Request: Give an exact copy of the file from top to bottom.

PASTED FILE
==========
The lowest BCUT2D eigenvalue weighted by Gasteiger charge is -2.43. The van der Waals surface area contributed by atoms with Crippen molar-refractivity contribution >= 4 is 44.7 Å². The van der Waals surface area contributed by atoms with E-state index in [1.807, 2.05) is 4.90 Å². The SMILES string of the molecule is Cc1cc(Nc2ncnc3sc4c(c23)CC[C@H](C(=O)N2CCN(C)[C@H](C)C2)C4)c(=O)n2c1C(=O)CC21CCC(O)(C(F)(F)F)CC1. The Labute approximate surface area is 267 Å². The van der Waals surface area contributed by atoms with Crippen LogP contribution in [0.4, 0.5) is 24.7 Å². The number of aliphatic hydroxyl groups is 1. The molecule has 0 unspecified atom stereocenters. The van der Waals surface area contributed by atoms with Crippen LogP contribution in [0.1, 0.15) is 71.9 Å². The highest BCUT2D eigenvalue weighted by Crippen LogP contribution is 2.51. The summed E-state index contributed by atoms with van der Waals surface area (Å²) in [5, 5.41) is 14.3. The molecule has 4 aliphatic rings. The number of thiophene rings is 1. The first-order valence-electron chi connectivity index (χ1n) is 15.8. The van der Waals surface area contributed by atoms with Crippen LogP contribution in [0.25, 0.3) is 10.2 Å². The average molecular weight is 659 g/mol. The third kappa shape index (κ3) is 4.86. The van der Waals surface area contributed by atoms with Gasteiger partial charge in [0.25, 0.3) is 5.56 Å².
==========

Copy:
The lowest BCUT2D eigenvalue weighted by Gasteiger charge is -2.43. The van der Waals surface area contributed by atoms with Crippen molar-refractivity contribution >= 4 is 44.7 Å². The van der Waals surface area contributed by atoms with E-state index in [1.807, 2.05) is 4.90 Å². The SMILES string of the molecule is Cc1cc(Nc2ncnc3sc4c(c23)CC[C@H](C(=O)N2CCN(C)[C@H](C)C2)C4)c(=O)n2c1C(=O)CC21CCC(O)(C(F)(F)F)CC1. The Labute approximate surface area is 267 Å². The van der Waals surface area contributed by atoms with Crippen LogP contribution in [0.4, 0.5) is 24.7 Å². The number of aliphatic hydroxyl groups is 1. The molecule has 0 unspecified atom stereocenters. The van der Waals surface area contributed by atoms with Crippen LogP contribution in [0.1, 0.15) is 71.9 Å². The highest BCUT2D eigenvalue weighted by Crippen LogP contribution is 2.51. The summed E-state index contributed by atoms with van der Waals surface area (Å²) in [5, 5.41) is 14.3. The molecule has 4 aliphatic rings. The number of thiophene rings is 1. The first-order valence-electron chi connectivity index (χ1n) is 15.8. The van der Waals surface area contributed by atoms with Crippen LogP contribution in [0.25, 0.3) is 10.2 Å². The average molecular weight is 659 g/mol. The third kappa shape index (κ3) is 4.86. The van der Waals surface area contributed by atoms with Gasteiger partial charge in [0.25, 0.3) is 5.56 Å².